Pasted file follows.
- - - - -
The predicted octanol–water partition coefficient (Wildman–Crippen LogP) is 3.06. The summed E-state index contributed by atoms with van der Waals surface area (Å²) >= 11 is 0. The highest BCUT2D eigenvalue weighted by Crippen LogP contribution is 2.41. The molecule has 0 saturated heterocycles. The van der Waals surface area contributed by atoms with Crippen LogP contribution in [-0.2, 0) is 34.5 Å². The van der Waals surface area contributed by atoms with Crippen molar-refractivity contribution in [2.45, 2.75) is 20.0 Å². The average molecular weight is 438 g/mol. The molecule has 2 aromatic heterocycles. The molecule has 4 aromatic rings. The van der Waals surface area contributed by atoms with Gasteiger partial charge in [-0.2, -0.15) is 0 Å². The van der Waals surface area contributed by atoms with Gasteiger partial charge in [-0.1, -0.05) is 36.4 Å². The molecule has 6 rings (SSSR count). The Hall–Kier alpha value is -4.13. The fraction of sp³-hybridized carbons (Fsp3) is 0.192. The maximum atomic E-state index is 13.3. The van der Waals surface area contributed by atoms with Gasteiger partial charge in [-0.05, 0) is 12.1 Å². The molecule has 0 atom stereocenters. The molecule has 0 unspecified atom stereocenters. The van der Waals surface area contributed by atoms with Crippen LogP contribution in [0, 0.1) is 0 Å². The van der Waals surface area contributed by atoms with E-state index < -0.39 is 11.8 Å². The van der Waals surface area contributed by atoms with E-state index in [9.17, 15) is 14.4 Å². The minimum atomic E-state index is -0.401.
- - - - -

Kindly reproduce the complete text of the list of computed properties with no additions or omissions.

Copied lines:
The predicted octanol–water partition coefficient (Wildman–Crippen LogP) is 3.06. The summed E-state index contributed by atoms with van der Waals surface area (Å²) >= 11 is 0. The highest BCUT2D eigenvalue weighted by Crippen LogP contribution is 2.41. The molecule has 0 saturated heterocycles. The van der Waals surface area contributed by atoms with Crippen LogP contribution in [-0.2, 0) is 34.5 Å². The van der Waals surface area contributed by atoms with Crippen molar-refractivity contribution in [2.45, 2.75) is 20.0 Å². The average molecular weight is 438 g/mol. The molecule has 2 aromatic heterocycles. The molecule has 4 aromatic rings. The van der Waals surface area contributed by atoms with Gasteiger partial charge in [-0.2, -0.15) is 0 Å². The van der Waals surface area contributed by atoms with Gasteiger partial charge in [-0.1, -0.05) is 36.4 Å². The molecule has 6 rings (SSSR count). The Hall–Kier alpha value is -4.13. The fraction of sp³-hybridized carbons (Fsp3) is 0.192. The maximum atomic E-state index is 13.3. The van der Waals surface area contributed by atoms with Gasteiger partial charge in [-0.05, 0) is 12.1 Å². The molecule has 0 atom stereocenters. The molecule has 0 unspecified atom stereocenters. The van der Waals surface area contributed by atoms with Crippen LogP contribution in [0, 0.1) is 0 Å². The van der Waals surface area contributed by atoms with E-state index < -0.39 is 11.8 Å². The van der Waals surface area contributed by atoms with E-state index in [9.17, 15) is 14.4 Å². The minimum atomic E-state index is -0.401.